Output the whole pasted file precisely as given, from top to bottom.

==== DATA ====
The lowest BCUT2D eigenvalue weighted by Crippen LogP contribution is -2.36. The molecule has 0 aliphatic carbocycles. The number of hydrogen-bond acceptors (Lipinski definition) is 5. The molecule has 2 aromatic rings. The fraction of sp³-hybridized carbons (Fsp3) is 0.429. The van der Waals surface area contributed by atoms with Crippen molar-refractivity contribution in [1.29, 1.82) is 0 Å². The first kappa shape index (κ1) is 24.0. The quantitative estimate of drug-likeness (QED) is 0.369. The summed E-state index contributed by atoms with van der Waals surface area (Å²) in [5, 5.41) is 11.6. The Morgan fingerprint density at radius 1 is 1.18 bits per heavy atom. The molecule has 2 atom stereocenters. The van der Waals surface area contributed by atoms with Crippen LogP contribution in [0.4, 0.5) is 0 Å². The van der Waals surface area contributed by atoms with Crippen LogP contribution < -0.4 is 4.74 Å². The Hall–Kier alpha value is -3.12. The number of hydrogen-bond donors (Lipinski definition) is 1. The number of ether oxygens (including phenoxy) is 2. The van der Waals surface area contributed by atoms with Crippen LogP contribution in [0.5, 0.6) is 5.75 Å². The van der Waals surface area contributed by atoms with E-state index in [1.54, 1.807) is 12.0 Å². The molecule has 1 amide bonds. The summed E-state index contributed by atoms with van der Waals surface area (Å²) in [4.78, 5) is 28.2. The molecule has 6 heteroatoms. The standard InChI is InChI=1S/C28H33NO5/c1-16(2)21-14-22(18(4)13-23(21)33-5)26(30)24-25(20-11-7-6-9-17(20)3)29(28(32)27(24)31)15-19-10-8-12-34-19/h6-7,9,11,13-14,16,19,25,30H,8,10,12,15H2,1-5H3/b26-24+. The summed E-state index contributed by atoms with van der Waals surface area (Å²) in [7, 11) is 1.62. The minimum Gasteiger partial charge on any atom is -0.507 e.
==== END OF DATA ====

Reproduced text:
The lowest BCUT2D eigenvalue weighted by Crippen LogP contribution is -2.36. The molecule has 0 aliphatic carbocycles. The number of hydrogen-bond acceptors (Lipinski definition) is 5. The molecule has 2 aromatic rings. The fraction of sp³-hybridized carbons (Fsp3) is 0.429. The van der Waals surface area contributed by atoms with Crippen molar-refractivity contribution in [1.29, 1.82) is 0 Å². The first kappa shape index (κ1) is 24.0. The quantitative estimate of drug-likeness (QED) is 0.369. The summed E-state index contributed by atoms with van der Waals surface area (Å²) in [5, 5.41) is 11.6. The Morgan fingerprint density at radius 1 is 1.18 bits per heavy atom. The molecule has 2 atom stereocenters. The van der Waals surface area contributed by atoms with Crippen LogP contribution in [0.4, 0.5) is 0 Å². The van der Waals surface area contributed by atoms with Crippen LogP contribution < -0.4 is 4.74 Å². The Hall–Kier alpha value is -3.12. The number of hydrogen-bond donors (Lipinski definition) is 1. The number of ether oxygens (including phenoxy) is 2. The van der Waals surface area contributed by atoms with Crippen LogP contribution in [0.5, 0.6) is 5.75 Å². The van der Waals surface area contributed by atoms with E-state index in [1.54, 1.807) is 12.0 Å². The molecule has 1 amide bonds. The summed E-state index contributed by atoms with van der Waals surface area (Å²) in [4.78, 5) is 28.2. The molecule has 6 heteroatoms. The standard InChI is InChI=1S/C28H33NO5/c1-16(2)21-14-22(18(4)13-23(21)33-5)26(30)24-25(20-11-7-6-9-17(20)3)29(28(32)27(24)31)15-19-10-8-12-34-19/h6-7,9,11,13-14,16,19,25,30H,8,10,12,15H2,1-5H3/b26-24+. The summed E-state index contributed by atoms with van der Waals surface area (Å²) in [7, 11) is 1.62. The minimum Gasteiger partial charge on any atom is -0.507 e.